The Creepiest and Coolest Secondhand Properties You Can Buy From the Government

2366782782_94d4093f0b_b-700x467If you’ve ever wished that real estate had an equivalent to the thrift-slash-antique store, the GSA government property auction website is definitely the Thursday afternoon cubicle timesuck for you.  It combines the obsolete aesthetics of thrifting (the GSA website is endearingly “Geocities in 1996”) with the diamond-in-the-rough satisfaction of finding a Chippendale table in a dusty backwoods junk store (renovate one of these $10K lighthouses and it’s not a stretch to think you could sell for twenty times that).  At the very least, you could get yourself the coolest beach house on the Atlantic seaboard.

Here, then, are some of the choicest, creepiest, and weirdest finds currently up for auction by the feds.



Why does the federal government own three neighboring houses in small-town Dutton, Virginia, at 175, 179, and 180 Easy Street?  There is literally no explanation for this that isn’t sinister.  Add in the fact that the CIA training facility is nearby in Camp Peary, and things get even creepier.  It does make a certain kind of sense that these comically nondescript little houses on would be used for spy stuff.  I mean, who would ever think to look in Dutton, Virginia for intelligence assets?  But what were these houses actually used for?  Were they “safe houses”?  “Rendition facilities”?  Did they use these houses to store prisoners that they didn’t want to “put in the system”?  I’ve seen television, I know how this works.

Each house starts at $99,000, which isn’t bad if you don’t mind living in Dutton, Virginia.  Also keep in mind you could be cleaning the tops of the doorframes or something one day and find a tiny handwritten note reading, “Tell Natasha I love her and little Sergei and that I died serving Mother Russia.”   Though on the plus side, since the neighbors probably knew that fishy government stuff went on over here, you can keep the mystery going just by being vague and strategically deploying air quotes.  (“Yeah, I bought this house in a ‘government auction.’  Nothing more to the story, just a ‘regular’ ‘citizen’ over here, ha ha!”)  At the very least, no one will dare harass you about cutting your lawn or putting your trash out too early.  (They’ll just assume it’s a signal to your “handler.”)


Why would you have a summer house *on* the water, when you could have a summer house *in* the water?  And for only $10,000!  You can’t even get a Kia for ten grand.  And if you doubt the design potential of a cylindrical house, think again.

The government is actually selling over a dozen different lighthouses – a few off the coast of Connecticut, and a bunch in Lake Michigan.  All of them are more architecturally elegant than you’d probably expect, and a few of them are in the National Registry of Historic Places.  Most are retired, but one of them will continue to operate as a navigational aid even after you buy it – what does that mean, that you have to run up to the top and ring a bell or something when it’s foggy out?  Is the government going to pay you for this?  These are questions that need to be answered.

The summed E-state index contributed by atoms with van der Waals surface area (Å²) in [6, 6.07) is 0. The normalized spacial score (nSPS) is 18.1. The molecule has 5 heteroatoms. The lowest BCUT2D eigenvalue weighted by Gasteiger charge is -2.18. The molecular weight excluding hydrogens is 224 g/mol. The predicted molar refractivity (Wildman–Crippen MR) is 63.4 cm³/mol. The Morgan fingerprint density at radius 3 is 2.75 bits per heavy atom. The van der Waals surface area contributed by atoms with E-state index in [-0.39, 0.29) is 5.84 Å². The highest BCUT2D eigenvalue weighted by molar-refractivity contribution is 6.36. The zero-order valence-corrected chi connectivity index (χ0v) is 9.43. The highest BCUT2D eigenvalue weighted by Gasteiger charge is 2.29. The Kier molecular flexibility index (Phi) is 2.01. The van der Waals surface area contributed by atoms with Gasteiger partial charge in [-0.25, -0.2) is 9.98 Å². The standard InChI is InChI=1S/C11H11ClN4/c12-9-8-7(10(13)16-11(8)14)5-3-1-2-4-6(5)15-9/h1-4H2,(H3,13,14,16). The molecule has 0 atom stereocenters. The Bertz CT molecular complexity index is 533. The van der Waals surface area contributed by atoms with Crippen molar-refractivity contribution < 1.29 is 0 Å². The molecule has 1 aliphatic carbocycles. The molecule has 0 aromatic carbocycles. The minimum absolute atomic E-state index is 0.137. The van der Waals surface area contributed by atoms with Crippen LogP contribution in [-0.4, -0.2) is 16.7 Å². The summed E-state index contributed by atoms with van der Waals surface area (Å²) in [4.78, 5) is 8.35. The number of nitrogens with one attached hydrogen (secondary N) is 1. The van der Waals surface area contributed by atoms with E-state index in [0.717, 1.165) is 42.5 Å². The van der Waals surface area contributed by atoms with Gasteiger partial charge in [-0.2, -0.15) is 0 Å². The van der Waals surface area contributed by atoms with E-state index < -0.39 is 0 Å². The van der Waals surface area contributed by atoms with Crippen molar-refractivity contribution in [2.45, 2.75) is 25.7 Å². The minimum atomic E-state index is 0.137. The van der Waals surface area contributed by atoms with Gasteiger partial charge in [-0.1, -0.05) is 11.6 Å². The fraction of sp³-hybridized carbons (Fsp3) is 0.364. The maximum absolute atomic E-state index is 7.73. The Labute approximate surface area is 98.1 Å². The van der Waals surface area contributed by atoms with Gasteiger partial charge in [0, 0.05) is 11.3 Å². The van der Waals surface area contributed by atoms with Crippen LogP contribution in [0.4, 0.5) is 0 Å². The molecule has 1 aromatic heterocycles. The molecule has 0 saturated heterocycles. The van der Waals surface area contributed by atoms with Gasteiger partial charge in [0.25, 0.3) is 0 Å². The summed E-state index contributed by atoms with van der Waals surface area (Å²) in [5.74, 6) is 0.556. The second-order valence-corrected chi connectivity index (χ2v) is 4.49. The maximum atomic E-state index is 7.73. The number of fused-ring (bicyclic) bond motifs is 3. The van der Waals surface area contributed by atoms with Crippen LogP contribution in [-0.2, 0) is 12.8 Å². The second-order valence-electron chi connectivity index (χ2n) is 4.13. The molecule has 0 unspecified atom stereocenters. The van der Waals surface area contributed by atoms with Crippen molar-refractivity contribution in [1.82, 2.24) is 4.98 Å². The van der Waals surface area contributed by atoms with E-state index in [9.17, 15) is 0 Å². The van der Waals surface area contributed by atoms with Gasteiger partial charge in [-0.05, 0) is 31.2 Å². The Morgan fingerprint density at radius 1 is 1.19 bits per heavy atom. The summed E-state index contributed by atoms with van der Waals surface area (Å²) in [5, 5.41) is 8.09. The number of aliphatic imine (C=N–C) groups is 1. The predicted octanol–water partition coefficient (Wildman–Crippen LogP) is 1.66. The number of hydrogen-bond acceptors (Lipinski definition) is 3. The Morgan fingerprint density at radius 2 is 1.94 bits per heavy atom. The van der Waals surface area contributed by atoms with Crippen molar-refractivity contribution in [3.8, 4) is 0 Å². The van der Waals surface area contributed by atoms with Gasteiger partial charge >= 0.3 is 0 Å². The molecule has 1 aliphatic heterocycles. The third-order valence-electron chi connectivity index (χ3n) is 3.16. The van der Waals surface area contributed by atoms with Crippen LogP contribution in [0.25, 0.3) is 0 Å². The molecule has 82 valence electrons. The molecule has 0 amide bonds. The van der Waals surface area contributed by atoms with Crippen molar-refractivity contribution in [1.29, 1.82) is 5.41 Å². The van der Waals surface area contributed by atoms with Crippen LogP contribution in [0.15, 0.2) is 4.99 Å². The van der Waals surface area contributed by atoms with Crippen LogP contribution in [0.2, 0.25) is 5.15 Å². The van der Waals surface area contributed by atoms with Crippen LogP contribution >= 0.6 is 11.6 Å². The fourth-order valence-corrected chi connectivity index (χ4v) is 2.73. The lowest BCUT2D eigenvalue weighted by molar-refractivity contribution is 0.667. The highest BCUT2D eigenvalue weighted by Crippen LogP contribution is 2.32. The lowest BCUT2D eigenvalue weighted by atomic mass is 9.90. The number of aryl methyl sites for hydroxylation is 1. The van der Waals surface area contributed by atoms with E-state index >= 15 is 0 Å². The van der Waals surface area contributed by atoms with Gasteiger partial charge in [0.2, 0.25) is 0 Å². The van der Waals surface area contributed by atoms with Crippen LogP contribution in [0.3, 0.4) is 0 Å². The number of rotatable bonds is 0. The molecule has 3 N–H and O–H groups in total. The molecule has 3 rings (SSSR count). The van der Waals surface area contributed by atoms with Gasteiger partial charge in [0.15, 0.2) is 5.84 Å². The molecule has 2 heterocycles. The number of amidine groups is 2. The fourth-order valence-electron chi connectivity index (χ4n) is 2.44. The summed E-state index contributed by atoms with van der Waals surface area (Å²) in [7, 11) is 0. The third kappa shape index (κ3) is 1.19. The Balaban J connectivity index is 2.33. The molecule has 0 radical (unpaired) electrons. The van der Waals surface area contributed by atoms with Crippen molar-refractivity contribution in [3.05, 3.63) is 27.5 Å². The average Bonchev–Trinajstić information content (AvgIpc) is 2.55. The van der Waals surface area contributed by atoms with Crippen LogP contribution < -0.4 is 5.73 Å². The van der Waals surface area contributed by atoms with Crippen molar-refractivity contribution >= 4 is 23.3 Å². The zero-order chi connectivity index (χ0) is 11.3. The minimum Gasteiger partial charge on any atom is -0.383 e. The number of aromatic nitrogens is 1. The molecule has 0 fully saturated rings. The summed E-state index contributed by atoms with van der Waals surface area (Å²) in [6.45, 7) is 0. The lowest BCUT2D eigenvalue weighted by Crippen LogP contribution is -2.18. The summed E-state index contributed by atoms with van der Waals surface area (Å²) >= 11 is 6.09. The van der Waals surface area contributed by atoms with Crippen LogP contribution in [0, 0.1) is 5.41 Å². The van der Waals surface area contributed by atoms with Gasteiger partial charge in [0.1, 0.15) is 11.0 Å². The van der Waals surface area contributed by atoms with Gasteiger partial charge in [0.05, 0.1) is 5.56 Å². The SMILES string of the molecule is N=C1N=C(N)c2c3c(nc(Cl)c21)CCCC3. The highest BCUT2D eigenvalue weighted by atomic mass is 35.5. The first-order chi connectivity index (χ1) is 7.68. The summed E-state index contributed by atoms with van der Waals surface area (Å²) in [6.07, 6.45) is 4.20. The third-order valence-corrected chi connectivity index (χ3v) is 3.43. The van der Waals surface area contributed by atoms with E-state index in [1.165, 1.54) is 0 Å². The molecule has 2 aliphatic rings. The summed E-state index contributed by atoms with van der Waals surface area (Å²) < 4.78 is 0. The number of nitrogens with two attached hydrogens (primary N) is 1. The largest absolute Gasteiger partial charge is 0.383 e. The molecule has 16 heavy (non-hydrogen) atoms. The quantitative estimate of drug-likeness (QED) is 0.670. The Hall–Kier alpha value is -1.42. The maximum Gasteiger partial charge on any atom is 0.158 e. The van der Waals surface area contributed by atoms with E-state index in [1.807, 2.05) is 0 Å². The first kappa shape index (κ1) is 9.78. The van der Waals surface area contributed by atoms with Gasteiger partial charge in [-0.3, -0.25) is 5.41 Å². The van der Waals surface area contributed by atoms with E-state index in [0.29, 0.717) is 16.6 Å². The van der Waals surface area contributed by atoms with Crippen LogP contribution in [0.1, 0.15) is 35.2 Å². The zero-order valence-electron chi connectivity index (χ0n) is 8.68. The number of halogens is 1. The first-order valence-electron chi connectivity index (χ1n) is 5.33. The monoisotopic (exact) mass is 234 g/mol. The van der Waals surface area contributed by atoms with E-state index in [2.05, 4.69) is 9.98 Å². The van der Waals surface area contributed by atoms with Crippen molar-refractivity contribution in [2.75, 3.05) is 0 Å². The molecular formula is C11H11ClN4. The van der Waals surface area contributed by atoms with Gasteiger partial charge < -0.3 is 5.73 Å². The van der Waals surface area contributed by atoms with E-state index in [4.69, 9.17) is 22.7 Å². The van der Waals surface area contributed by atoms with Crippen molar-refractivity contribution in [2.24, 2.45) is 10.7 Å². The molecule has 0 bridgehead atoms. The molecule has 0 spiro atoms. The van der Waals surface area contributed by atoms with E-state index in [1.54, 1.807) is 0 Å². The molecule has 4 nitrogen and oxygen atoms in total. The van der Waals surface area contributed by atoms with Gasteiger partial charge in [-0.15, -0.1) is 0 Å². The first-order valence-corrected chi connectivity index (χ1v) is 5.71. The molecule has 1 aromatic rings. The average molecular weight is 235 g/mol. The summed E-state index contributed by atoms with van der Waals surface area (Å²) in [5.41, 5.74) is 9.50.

Full disclosure:  these lighthouses are trashed.  You’d need to do some serious renovations.  Also, they’re only accessible by boat, so you’d need a boat.  Plus, if you’re like me and immediately had visions of your own private 360-degree beach, I’ve got bad news for you:  the lighthouse islands are made of rock.  Still, I think it’s worth considering, just for the possibility of living in a house with a four-story fireman’s pole.


If you’ve always wanted to start your own megachurch, but haven’t gotten those five-figure donations dropping into the ol’ gold-plated collection plate yet, look no further.  This 29,000 square foot chapel in Groton, CT, is ready for you to pack ’em in.  All you need is a sermon or two.  Come on, just admit that you’ve thought before that you have what it takes to start a new religion, probably after watching that HBO documentary about Scientology.  Now’s your chance to put your (congregation’s) money where your mouth is!  Gotta act fast though, bidding is already up to $300,000.



Another creepshow.  A 600 acre facility with 21 buildings in the middle of small-town Ohio?  Ha!  Is there a single person in America who would read that description and believe that it was actually a watershed research facility?  What do you think they actually did here?  Spy satellite photo enhancement?  Alien autopsies?  MK Ultra experiments?  Although now that I think about it, maybe they’re using reverse psychology and they actually were doing watershed experiments here – putting mind-control drugs in the water supply?!

Okay, sorry about that.  I’m typing this in a dark silent apartment at 4am and got carried away a little there.  (Seriously though, does this compound come with dissected extraterrestrials or not?)

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